Winter is my favorite time of the year on Maui. The weather is perfect, the whales are here in full force, and it’s the busy season! With that, I’ve been filling up my calendar and keeping very busy and working with many photographers through my Maui photography workshops (Maui Photo Expeditions). This weekend I had a full day one-on-one workshop with Jim, an IT-guy from Cali. As a PhD intellectual-thinking type, initially I was concerned. Could I get all techie for 10 hours? I wondered, worriedly. Thankfully, in our first half hour he expressed how he wasn’t looking to get techie, he was looking for assistance on the creative/artistic side of things. He was looking to me to assist him in activating that other side of the brain that’s not based in thinking, but in feeling. I could have hugged him! I mean, it’s not that I couldn’t talk about the technical/craft side-of-photography endlessly with a willing comrade, but I suppose I would rather not. I find the creative/artistic/feeling-based side-of-things much more interesting, and much more important toward creating more dynamic and expressive work. With the technical aspects – you learn it well enough to get past it in order to focus your attention on what is going to make your work more personal – mindfulness, presence, space. And where these topics may at times seem esoteric, especially (I imagine) to the “PhD intellectual-thinking type’s” out there, I strongly believe that it is not the topics of f-stops, depth-of-field, pixel pitch and the like that make images dynamic, but rather the depth-of-feeling, the mindfulness and presence felt through the image that the photographer is communicating, having made the work out of that state. This is the state out of which images that can move viewers are made, and it is this that I most like to focus on personally, and pass on to others.
Eliot Porter said, “The essential quality of a photograph is the emotional impact that it carries, which is a measure of the author’s success in translating into photographic terms his own emotional response to the subject.”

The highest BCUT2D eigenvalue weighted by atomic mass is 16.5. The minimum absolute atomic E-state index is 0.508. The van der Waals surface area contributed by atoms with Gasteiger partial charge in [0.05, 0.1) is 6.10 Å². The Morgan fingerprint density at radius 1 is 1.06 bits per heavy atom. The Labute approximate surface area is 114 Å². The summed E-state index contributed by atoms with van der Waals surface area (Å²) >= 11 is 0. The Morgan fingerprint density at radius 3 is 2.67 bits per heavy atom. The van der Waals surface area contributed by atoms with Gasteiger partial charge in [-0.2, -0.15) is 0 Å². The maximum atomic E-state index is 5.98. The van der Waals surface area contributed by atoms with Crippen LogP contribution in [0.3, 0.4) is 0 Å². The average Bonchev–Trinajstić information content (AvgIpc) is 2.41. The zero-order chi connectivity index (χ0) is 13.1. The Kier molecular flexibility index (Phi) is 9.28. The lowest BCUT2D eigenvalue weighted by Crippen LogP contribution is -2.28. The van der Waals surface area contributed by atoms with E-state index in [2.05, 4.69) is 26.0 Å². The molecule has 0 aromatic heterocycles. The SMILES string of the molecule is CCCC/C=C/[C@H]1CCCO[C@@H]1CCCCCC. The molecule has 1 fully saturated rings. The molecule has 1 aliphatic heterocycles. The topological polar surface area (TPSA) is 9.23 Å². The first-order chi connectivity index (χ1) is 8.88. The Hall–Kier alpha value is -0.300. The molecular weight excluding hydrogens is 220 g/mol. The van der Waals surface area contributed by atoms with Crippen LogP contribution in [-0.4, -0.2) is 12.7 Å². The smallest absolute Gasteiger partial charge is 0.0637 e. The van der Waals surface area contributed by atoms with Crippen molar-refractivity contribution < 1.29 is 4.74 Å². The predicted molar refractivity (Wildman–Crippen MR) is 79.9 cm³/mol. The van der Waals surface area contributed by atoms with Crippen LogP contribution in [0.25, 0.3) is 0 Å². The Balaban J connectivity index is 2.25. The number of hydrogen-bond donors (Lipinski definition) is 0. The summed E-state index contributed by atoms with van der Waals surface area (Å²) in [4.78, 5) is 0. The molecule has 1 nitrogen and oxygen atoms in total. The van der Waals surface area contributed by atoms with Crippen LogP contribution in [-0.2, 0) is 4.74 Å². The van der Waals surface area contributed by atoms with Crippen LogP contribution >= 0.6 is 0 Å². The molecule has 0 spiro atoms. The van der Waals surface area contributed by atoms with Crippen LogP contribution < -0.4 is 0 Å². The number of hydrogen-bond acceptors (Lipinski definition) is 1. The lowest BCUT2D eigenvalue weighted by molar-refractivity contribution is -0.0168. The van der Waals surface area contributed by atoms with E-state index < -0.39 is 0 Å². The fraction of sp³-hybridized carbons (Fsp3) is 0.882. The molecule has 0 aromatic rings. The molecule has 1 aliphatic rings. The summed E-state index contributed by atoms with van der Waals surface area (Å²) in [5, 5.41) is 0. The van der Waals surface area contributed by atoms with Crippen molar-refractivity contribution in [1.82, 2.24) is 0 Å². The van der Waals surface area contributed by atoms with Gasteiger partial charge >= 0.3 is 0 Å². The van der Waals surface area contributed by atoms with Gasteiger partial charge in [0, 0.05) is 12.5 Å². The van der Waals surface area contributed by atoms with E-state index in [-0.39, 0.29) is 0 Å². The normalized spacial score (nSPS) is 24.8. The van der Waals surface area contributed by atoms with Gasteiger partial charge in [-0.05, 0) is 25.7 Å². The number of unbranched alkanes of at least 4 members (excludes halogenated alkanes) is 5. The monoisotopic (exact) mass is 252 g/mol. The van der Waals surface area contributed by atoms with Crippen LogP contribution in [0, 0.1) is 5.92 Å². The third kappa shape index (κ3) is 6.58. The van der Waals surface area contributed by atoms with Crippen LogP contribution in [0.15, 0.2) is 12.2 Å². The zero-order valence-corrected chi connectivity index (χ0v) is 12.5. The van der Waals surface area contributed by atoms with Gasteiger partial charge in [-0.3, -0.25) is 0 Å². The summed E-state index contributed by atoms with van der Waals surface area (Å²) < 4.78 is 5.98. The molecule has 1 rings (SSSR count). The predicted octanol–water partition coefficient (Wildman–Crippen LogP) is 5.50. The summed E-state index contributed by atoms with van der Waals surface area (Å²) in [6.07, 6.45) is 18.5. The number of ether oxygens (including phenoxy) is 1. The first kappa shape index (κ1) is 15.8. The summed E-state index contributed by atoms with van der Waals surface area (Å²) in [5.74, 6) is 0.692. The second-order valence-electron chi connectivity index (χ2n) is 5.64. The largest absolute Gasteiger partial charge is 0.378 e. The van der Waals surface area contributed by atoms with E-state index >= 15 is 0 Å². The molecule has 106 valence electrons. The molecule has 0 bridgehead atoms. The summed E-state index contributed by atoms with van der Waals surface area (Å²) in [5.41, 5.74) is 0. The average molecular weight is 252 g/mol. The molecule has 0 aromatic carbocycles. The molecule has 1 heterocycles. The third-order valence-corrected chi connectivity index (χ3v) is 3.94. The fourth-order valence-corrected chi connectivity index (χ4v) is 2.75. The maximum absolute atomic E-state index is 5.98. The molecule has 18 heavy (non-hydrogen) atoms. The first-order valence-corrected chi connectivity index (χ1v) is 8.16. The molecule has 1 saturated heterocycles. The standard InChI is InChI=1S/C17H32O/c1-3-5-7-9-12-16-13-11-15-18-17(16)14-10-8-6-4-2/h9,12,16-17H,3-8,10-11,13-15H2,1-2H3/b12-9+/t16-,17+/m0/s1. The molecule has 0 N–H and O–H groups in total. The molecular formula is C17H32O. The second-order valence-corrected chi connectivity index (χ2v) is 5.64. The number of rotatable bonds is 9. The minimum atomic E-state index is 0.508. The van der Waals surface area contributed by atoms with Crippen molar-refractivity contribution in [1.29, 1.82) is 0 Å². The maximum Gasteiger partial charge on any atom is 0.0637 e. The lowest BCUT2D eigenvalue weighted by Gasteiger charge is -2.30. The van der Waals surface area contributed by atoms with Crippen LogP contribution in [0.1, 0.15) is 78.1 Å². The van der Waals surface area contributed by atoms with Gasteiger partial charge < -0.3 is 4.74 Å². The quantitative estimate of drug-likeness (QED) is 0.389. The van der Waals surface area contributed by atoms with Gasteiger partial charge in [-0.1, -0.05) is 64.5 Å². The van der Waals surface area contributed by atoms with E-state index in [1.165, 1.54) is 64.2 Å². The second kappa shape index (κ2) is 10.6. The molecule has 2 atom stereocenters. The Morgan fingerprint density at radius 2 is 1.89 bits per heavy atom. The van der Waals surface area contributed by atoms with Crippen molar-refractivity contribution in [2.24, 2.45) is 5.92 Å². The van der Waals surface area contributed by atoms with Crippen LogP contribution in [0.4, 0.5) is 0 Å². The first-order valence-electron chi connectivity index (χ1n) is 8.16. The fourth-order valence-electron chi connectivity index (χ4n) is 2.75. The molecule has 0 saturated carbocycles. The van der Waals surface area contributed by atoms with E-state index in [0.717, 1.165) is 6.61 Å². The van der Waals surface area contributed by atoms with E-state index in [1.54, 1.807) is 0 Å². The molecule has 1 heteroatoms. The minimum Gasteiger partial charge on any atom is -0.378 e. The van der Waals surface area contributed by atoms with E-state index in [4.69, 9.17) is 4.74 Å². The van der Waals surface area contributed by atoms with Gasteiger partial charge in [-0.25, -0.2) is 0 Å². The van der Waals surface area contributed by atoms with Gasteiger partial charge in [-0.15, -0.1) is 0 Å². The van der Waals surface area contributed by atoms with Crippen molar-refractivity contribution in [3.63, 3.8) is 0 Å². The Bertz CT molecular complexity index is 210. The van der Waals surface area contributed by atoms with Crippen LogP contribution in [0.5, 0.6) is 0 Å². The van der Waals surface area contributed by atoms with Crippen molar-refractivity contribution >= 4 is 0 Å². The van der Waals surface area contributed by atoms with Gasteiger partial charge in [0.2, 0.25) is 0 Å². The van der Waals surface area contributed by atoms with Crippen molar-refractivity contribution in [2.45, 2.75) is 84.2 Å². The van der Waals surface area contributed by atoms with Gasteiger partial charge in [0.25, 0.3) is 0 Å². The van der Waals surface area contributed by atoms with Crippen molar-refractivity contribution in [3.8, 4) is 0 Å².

In preparing some of my thoughts before the workshop, I began with a question, and with a look at what I believe to be the foundation to all good work:
Why make photographs?
If you choose to make photographs, then it seems a valid question to look at – Why make photographs?
Whether it is conscious (yet) in you or not, as photographers, we make photographs to express and to communicate. Once that is acknowledged, then look at that question – What are we wanting to express? ~and~ What are we aiming to communicate? The more you look at this, the clearer it is seen. The clearer it is seen, the more personal and expressive the work. The more personal and expressive the work, the more dynamic it naturally becomes.
As a photographer, you look at things. You not only look at the world – at the skies and the seas and the forests and the fields and the cities, you look at your self too – at your thoughts and your feelings and your emotions and your tendencies and your habits. Being a photographer is being one who mindfully looks at things. Therefore, being a photographer is as much a personal inner journey, as it is a worldly outer journey. The more one looks at this, the more compelling the work becomes, and the more rewarding the process is.
It is with this mindset that I’d say that mindfully looking at things, or simply – Mindfulness, is the primary most important aspect that we can bring to our photography.